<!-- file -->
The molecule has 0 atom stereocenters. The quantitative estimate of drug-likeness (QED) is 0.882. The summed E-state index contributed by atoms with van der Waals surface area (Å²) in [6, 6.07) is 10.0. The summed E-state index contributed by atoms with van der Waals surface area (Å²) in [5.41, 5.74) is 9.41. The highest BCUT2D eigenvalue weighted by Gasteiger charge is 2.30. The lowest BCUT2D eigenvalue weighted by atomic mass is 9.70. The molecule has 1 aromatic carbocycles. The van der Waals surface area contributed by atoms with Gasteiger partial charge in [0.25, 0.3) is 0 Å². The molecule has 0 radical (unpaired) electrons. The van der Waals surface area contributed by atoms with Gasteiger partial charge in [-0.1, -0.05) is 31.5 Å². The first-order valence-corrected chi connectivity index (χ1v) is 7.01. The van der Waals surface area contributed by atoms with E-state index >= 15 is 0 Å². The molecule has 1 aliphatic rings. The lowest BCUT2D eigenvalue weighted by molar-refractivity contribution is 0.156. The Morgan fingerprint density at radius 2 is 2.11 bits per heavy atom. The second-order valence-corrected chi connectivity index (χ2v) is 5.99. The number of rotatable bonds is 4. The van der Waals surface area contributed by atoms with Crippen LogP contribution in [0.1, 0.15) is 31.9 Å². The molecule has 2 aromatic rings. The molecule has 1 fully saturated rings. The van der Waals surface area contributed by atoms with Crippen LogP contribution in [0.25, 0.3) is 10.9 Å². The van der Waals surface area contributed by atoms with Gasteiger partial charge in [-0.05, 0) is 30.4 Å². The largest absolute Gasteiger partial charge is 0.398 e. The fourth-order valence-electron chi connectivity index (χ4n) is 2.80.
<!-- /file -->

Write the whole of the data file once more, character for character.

The molecule has 0 atom stereocenters. The quantitative estimate of drug-likeness (QED) is 0.882. The summed E-state index contributed by atoms with van der Waals surface area (Å²) in [6, 6.07) is 10.0. The summed E-state index contributed by atoms with van der Waals surface area (Å²) in [5.41, 5.74) is 9.41. The highest BCUT2D eigenvalue weighted by Gasteiger charge is 2.30. The lowest BCUT2D eigenvalue weighted by atomic mass is 9.70. The molecule has 1 aromatic carbocycles. The van der Waals surface area contributed by atoms with Gasteiger partial charge in [0.25, 0.3) is 0 Å². The molecule has 0 radical (unpaired) electrons. The van der Waals surface area contributed by atoms with Gasteiger partial charge in [-0.1, -0.05) is 31.5 Å². The first-order valence-corrected chi connectivity index (χ1v) is 7.01. The van der Waals surface area contributed by atoms with E-state index >= 15 is 0 Å². The molecule has 1 aliphatic rings. The lowest BCUT2D eigenvalue weighted by molar-refractivity contribution is 0.156. The Morgan fingerprint density at radius 2 is 2.11 bits per heavy atom. The second-order valence-corrected chi connectivity index (χ2v) is 5.99. The number of rotatable bonds is 4. The van der Waals surface area contributed by atoms with Crippen LogP contribution in [0.1, 0.15) is 31.9 Å². The molecule has 2 aromatic rings. The molecule has 1 fully saturated rings. The van der Waals surface area contributed by atoms with Crippen LogP contribution in [0.25, 0.3) is 10.9 Å². The van der Waals surface area contributed by atoms with Gasteiger partial charge in [-0.05, 0) is 30.4 Å². The largest absolute Gasteiger partial charge is 0.398 e. The fourth-order valence-electron chi connectivity index (χ4n) is 2.80.